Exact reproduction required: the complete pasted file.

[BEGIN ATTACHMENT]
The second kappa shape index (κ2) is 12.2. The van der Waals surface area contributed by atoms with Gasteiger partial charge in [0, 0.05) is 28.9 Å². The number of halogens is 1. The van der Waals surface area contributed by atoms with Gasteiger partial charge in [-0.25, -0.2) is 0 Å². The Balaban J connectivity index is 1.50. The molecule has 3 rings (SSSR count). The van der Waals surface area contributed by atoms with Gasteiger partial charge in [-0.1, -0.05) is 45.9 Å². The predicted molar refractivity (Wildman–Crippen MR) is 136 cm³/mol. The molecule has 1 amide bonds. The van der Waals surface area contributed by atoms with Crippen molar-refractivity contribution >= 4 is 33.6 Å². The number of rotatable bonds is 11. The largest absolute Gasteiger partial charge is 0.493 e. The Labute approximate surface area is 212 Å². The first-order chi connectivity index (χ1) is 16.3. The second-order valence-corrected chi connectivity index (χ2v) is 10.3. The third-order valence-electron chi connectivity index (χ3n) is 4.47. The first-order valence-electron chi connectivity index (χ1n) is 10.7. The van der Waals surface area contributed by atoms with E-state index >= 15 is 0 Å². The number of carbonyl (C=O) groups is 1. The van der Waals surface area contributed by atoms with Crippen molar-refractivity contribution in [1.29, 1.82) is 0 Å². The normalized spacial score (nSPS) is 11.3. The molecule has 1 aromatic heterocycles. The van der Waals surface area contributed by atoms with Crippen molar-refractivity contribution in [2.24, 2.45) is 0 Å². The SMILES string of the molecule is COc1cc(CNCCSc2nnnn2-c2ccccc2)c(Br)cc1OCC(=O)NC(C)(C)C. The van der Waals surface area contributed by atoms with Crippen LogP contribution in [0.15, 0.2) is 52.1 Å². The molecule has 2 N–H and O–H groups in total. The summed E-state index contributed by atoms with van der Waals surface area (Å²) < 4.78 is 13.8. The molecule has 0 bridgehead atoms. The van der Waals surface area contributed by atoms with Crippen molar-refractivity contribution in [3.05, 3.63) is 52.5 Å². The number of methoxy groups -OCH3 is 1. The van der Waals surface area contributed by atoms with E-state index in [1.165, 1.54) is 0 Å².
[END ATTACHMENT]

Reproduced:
The second kappa shape index (κ2) is 12.2. The van der Waals surface area contributed by atoms with Gasteiger partial charge in [0, 0.05) is 28.9 Å². The number of halogens is 1. The van der Waals surface area contributed by atoms with Gasteiger partial charge in [-0.25, -0.2) is 0 Å². The Balaban J connectivity index is 1.50. The molecule has 3 rings (SSSR count). The van der Waals surface area contributed by atoms with Gasteiger partial charge in [-0.1, -0.05) is 45.9 Å². The predicted molar refractivity (Wildman–Crippen MR) is 136 cm³/mol. The molecule has 1 amide bonds. The van der Waals surface area contributed by atoms with Crippen molar-refractivity contribution >= 4 is 33.6 Å². The number of rotatable bonds is 11. The largest absolute Gasteiger partial charge is 0.493 e. The Labute approximate surface area is 212 Å². The first-order chi connectivity index (χ1) is 16.3. The second-order valence-corrected chi connectivity index (χ2v) is 10.3. The third-order valence-electron chi connectivity index (χ3n) is 4.47. The first-order valence-electron chi connectivity index (χ1n) is 10.7. The van der Waals surface area contributed by atoms with E-state index >= 15 is 0 Å². The number of carbonyl (C=O) groups is 1. The van der Waals surface area contributed by atoms with Crippen molar-refractivity contribution in [1.29, 1.82) is 0 Å². The normalized spacial score (nSPS) is 11.3. The molecule has 1 aromatic heterocycles. The van der Waals surface area contributed by atoms with Crippen molar-refractivity contribution in [2.24, 2.45) is 0 Å². The SMILES string of the molecule is COc1cc(CNCCSc2nnnn2-c2ccccc2)c(Br)cc1OCC(=O)NC(C)(C)C. The van der Waals surface area contributed by atoms with Crippen LogP contribution in [0.15, 0.2) is 52.1 Å². The molecule has 2 N–H and O–H groups in total. The summed E-state index contributed by atoms with van der Waals surface area (Å²) < 4.78 is 13.8. The molecule has 0 bridgehead atoms. The van der Waals surface area contributed by atoms with Crippen molar-refractivity contribution in [3.05, 3.63) is 52.5 Å². The number of methoxy groups -OCH3 is 1. The van der Waals surface area contributed by atoms with E-state index in [1.165, 1.54) is 0 Å².